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Analysing Twitter’s Role in Combating the Magnetic Vaccine Conspiracy Theory Using Social Network Analysis

Ahmed, Wasim; Das, Ronnie; Vidal-Alaball, Josep; Hardey, Mariann (Maz); Fuster-Casanovas, Aïna

Analysing Twitter’s Role in Combating the Magnetic Vaccine Conspiracy Theory Using Social Network Analysis Thumbnail


Authors

Wasim Ahmed

Ronnie Das

Josep Vidal-Alaball

Aïna Fuster-Casanovas



Abstract

Background: The popularity of the magnetic vaccine conspiracy theory, and others of a similar nature, creates challenges to the promotion of vaccines and the dissemination of accurate health information. Objective: Health conspiracy theories are gaining in popularity. The objective of the study was to evaluate the Twitter social media network related to the magnetic vaccination conspiracy theory and to apply social capital theory to analyse social structures. As a strategy for online public health surveillance, we employ social network analysis to identify the important opinion leaders sharing the conspiracy, the key websites, and the narratives. Methods: A total of 18,706 tweets were retrieved and analysed using social network analysis. Data were retrieved from June 01 to June 13 (2021) using the keyword 'vaccine magnetic'. Tweets were retrieved via a dedicated Twitter Application Programming Interface (API). More specifically, the Academic Track API was used, and the data were analysed using NodeXL Pro and Gephi. Results: There were a total of 22,762 connections between Twitter users within the dataset. The study found that the most influential user within the network consisted of a news account that was reporting on the conspiracy. There were also several other users that became influential such as an epidemiologist, a health economist, and a retired sports athlete who exerted their social capital within the network. Conclusions: Our study finds that influential users were effective broadcasters against the conspiracy, and their reach extended beyond their own network of Twitter followers. We emphasise the need for trust in contact with influential users concerning health information, particularly in the context of widespread social uncertainty resulting from the pandemic, when public sentiment on social media may be unpredictable. The study highlights the potential of influential users to disrupt information flows of conspiracy theories due to their unique social capital.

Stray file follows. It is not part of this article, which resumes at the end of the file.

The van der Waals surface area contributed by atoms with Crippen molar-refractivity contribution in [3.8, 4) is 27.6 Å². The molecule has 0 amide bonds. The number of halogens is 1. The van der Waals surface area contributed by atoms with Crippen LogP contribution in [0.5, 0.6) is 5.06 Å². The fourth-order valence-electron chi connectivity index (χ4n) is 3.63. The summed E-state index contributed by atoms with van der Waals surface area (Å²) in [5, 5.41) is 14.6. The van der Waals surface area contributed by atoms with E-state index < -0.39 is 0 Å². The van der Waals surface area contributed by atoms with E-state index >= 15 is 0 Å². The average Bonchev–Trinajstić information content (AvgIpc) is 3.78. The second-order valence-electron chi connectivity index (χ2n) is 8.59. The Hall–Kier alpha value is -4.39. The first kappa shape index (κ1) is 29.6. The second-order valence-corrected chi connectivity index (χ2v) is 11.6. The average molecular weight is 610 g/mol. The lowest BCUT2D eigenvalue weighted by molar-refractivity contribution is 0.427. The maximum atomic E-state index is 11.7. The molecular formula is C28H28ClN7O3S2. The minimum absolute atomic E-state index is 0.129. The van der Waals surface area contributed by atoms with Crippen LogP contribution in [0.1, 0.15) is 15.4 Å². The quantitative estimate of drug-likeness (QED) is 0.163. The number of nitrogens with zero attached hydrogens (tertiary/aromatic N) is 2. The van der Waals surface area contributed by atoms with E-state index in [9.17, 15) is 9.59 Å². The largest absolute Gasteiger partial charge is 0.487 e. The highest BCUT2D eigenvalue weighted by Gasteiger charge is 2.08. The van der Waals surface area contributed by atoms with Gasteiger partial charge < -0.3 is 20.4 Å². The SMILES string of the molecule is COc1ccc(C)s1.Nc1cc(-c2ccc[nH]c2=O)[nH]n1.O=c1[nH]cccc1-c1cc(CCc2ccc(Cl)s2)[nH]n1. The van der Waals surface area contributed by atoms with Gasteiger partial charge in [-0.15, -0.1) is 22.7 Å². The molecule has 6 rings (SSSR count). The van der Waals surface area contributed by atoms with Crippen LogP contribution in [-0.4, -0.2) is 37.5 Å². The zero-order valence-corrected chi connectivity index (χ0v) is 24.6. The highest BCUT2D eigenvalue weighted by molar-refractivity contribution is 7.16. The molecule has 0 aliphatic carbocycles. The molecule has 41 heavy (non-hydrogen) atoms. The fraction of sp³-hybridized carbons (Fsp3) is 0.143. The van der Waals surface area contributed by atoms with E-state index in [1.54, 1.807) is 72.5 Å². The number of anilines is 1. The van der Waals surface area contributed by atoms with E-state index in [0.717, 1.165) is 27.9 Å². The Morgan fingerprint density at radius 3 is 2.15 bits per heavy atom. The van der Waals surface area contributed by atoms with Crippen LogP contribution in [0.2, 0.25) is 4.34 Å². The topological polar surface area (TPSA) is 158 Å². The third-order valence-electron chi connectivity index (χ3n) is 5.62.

Citation

Ahmed, W., Das, R., Vidal-Alaball, J., Hardey, M. (., & Fuster-Casanovas, A. (2023). Analysing Twitter’s Role in Combating the Magnetic Vaccine Conspiracy Theory Using Social Network Analysis. Journal of Medical Internet Research, 25, Article e43497. https://doi.org/10.2196/43497

Journal Article Type Article
Acceptance Date Mar 10, 2023
Online Publication Date Mar 31, 2023
Publication Date 2023
Deposit Date Nov 17, 2022
Publicly Available Date Jun 26, 2023
Journal Journal of Medical Internet Research
Publisher JMIR Publications
Peer Reviewed Peer Reviewed
Volume 25
Article Number e43497
DOI https://doi.org/10.2196/43497
Public URL https://durham-repository.worktribe.com/output/1188779
Related Public URLs https://preprints.jmir.org/preprint/43497

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Publisher Licence URL
http://creativecommons.org/licenses/by/4.0/

Copyright Statement
This is an open-access article distributed under the terms of the Creative Commons Attribution License (https://creativecommons.org/licenses/by/4.0/), which permits unrestricted use, distribution, and reproduction in any medium, provided the original work, first published in the Journal of Medical Internet Research, is properly cited. The complete bibliographic information, a link to the original publication on https://www.jmir.org/, as well as this copyright and license information must be included.






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